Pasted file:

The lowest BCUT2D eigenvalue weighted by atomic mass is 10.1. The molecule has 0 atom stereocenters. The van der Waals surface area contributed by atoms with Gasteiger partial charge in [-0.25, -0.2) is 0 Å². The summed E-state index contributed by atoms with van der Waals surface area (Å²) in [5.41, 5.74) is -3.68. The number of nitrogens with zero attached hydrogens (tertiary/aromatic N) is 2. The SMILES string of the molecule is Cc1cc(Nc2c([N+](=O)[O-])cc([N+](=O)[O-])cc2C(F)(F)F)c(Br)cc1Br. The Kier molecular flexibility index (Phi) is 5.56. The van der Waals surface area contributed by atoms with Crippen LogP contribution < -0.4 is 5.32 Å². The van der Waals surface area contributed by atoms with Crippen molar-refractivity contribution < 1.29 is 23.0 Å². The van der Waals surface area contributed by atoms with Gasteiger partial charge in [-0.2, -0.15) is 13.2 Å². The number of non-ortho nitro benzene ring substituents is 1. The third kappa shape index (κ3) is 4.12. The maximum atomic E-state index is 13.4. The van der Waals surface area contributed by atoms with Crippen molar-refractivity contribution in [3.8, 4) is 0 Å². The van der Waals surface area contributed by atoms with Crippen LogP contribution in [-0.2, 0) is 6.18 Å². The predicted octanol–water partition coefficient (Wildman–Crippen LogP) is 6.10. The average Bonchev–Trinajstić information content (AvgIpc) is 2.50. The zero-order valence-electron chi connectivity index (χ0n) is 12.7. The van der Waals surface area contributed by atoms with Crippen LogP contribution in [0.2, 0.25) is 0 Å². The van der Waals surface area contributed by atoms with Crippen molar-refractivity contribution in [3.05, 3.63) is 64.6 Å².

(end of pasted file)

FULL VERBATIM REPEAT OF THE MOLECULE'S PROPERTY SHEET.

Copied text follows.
The lowest BCUT2D eigenvalue weighted by atomic mass is 10.1. The molecule has 0 atom stereocenters. The van der Waals surface area contributed by atoms with Gasteiger partial charge in [-0.25, -0.2) is 0 Å². The summed E-state index contributed by atoms with van der Waals surface area (Å²) in [5.41, 5.74) is -3.68. The number of nitrogens with zero attached hydrogens (tertiary/aromatic N) is 2. The SMILES string of the molecule is Cc1cc(Nc2c([N+](=O)[O-])cc([N+](=O)[O-])cc2C(F)(F)F)c(Br)cc1Br. The Kier molecular flexibility index (Phi) is 5.56. The van der Waals surface area contributed by atoms with Crippen LogP contribution < -0.4 is 5.32 Å². The van der Waals surface area contributed by atoms with Crippen molar-refractivity contribution < 1.29 is 23.0 Å². The van der Waals surface area contributed by atoms with Gasteiger partial charge in [-0.2, -0.15) is 13.2 Å². The number of non-ortho nitro benzene ring substituents is 1. The third kappa shape index (κ3) is 4.12. The maximum atomic E-state index is 13.4. The van der Waals surface area contributed by atoms with Crippen molar-refractivity contribution in [3.8, 4) is 0 Å². The van der Waals surface area contributed by atoms with Crippen LogP contribution in [-0.2, 0) is 6.18 Å². The predicted octanol–water partition coefficient (Wildman–Crippen LogP) is 6.10. The average Bonchev–Trinajstić information content (AvgIpc) is 2.50. The zero-order valence-electron chi connectivity index (χ0n) is 12.7. The van der Waals surface area contributed by atoms with Crippen LogP contribution in [0.2, 0.25) is 0 Å². The van der Waals surface area contributed by atoms with Crippen molar-refractivity contribution in [3.05, 3.63) is 64.6 Å².